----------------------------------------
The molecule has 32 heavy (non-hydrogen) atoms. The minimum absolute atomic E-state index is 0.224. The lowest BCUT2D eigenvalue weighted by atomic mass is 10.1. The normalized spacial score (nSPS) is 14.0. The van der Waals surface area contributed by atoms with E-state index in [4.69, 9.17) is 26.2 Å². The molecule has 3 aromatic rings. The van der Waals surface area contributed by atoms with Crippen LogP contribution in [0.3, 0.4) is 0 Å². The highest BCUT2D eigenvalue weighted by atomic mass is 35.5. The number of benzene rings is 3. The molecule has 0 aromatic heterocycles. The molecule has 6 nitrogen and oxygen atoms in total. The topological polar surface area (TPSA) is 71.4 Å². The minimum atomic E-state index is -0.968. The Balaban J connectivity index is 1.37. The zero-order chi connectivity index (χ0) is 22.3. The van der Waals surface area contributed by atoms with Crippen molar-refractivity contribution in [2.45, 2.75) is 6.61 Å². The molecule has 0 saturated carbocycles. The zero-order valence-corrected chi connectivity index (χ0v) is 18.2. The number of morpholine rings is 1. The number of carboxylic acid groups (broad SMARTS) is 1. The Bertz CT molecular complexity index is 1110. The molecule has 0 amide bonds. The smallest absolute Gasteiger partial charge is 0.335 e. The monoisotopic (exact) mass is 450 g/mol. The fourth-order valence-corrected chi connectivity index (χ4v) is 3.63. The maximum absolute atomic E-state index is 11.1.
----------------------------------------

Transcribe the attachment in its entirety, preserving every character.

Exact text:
The molecule has 32 heavy (non-hydrogen) atoms. The minimum absolute atomic E-state index is 0.224. The lowest BCUT2D eigenvalue weighted by atomic mass is 10.1. The normalized spacial score (nSPS) is 14.0. The van der Waals surface area contributed by atoms with E-state index in [4.69, 9.17) is 26.2 Å². The molecule has 3 aromatic rings. The van der Waals surface area contributed by atoms with Crippen LogP contribution in [0.3, 0.4) is 0 Å². The highest BCUT2D eigenvalue weighted by atomic mass is 35.5. The number of benzene rings is 3. The molecule has 0 aromatic heterocycles. The molecule has 6 nitrogen and oxygen atoms in total. The topological polar surface area (TPSA) is 71.4 Å². The minimum atomic E-state index is -0.968. The Balaban J connectivity index is 1.37. The zero-order chi connectivity index (χ0) is 22.3. The van der Waals surface area contributed by atoms with Crippen molar-refractivity contribution in [2.45, 2.75) is 6.61 Å². The molecule has 0 saturated carbocycles. The zero-order valence-corrected chi connectivity index (χ0v) is 18.2. The number of morpholine rings is 1. The number of carboxylic acid groups (broad SMARTS) is 1. The Bertz CT molecular complexity index is 1110. The molecule has 0 amide bonds. The smallest absolute Gasteiger partial charge is 0.335 e. The monoisotopic (exact) mass is 450 g/mol. The fourth-order valence-corrected chi connectivity index (χ4v) is 3.63. The maximum absolute atomic E-state index is 11.1.